Leveraging Social Media to Talk to Teens About Dating Violence
It can be tough to talk about dating abuse—especially if you’re trying to reach teens themselves.
Here at FUTURES, we have a number of programs that strive to prevent teen dating violence early. That’s Not Cool is one of them—it’s an innovative initiative that seeks to raise awareness about the issue, and get teens involved with spreading the word.
February is Teen Dating Violence Awareness month, which serves as the perfect platform for facilitating open and honest conversations about the topic. The trouble is that ‘Teen Dating Violence Awareness and Month’ is a mouthful, and can obscure the issue, making it seem complex and intimidating to teenagers. It’s easy for teens to think of dating abuse as an issue that doesn’t apply to them, that they don’t understand, or that is boring.
Social media is great way to engage teens in the issue. Here are a few tips from That’s Not Cool for organizing and activating young people around the issue of teen dating violence!
1. Use Graphics to Make Abstract Issues Tangible.
Dating Violence is an abstract concept for teens today. Most aren’t even dating in the traditional sense of the word. Our graphic Callout Cards use irreverent, pithy language and humorous images to describe specific instances of dating abuse, in language that teens can relate to. For Teen Dating Violence Awareness Month, we created a line of Valentine’s Day-themed Callout Cards that highlight healthy and unhealthy relationship behaviors. Teens can download these images and share them on the social media platform of their choice.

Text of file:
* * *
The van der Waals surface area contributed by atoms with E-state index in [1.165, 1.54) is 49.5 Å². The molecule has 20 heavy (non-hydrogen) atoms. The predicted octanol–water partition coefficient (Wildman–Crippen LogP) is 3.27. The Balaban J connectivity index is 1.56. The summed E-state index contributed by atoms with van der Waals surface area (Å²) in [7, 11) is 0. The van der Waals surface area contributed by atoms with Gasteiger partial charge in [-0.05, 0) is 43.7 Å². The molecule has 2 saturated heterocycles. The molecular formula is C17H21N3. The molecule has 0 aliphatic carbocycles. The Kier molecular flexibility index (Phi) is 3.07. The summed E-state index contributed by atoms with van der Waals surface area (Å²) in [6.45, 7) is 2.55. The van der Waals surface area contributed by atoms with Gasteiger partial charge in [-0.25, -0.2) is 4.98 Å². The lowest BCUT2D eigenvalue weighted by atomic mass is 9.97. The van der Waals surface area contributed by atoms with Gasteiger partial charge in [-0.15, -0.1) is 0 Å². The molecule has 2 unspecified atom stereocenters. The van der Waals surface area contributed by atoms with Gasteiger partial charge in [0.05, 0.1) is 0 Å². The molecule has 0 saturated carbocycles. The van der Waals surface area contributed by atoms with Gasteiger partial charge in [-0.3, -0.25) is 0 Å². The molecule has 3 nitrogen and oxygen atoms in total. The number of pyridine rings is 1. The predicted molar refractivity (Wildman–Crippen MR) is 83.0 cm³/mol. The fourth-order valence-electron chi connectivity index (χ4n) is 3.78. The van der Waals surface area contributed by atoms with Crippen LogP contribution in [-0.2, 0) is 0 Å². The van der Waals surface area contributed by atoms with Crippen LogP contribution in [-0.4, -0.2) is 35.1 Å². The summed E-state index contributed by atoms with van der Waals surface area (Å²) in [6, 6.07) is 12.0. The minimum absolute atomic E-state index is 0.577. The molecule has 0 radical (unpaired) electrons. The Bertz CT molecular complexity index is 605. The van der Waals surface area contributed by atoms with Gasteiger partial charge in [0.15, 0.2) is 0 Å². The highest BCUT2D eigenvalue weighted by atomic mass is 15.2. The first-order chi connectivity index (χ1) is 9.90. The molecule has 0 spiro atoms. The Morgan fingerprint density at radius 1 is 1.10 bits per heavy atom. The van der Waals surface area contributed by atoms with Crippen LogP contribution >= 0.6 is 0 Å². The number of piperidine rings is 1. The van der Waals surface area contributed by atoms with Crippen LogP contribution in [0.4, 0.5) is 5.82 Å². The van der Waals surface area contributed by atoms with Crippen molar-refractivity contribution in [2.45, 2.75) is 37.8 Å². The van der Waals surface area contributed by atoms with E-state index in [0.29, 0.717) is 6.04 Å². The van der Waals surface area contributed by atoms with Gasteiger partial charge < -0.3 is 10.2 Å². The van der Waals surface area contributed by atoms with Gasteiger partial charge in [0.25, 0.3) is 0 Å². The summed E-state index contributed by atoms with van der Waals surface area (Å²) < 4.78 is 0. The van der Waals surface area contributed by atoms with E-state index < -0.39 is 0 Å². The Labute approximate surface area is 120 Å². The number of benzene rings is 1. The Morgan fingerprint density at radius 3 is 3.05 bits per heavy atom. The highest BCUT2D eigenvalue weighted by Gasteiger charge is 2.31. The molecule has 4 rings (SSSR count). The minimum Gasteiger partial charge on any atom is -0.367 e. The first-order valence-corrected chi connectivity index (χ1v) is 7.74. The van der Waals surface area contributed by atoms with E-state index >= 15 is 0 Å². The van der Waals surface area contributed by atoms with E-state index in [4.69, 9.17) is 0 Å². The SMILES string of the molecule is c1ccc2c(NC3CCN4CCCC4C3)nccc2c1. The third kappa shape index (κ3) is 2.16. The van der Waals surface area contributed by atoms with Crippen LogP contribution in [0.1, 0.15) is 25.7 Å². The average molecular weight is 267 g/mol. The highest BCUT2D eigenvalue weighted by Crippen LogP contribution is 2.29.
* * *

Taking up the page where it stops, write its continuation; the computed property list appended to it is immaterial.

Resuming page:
2. Diffuse Tough Topics with GIFs and Memes.
To infuse some light heartedness into That’s Not Cool, we created a Tumblr called Nope – That’s Not Cool. The tone is intentionally cheeky to relate to teens, and utilizes a variety of GIFs and memes—two popular forms of visual media among young people. Our Tumblr posts feature specific instances and examples of dating abuse—such as over-texting and nude picture pressure—while simultaneously highlighting the humor and absurdity of the negative behavior in question.
3. Create Easy Ways to Engage on Social Media.
This year for Teen Dating Violence Awareness Month, we designed a teen-focused graphic and asked young people to share it with their Facebook and Twitter friends. By simply setting the logo as their profile picture during the month of February, teens can take a stand against dating abuse. While it might seem like a small gesture, these types of actions make teens feel like they are part of a movement, and empowers them to further engage with the cause.
4. Give Teens a Digital Toolkit.
That’s Not Cool created a toolkit that contains easy ideas for activities, mini campaigns, and events all in one place—from scripts for miniskits to iron-on images for t-shirts. The toolkit is available online and can be easily shared via email and social media, providing access to dozens of resources and ideas teens can use to plan events on the ground in their schools and communities that combat dating abuse.
Want to know more?
- Learn more about That’s Not Cool
- Check out our tips for talking to teens about teen dating violence and abuse
- Access That’s Not Cool campaign tools for educators and advocates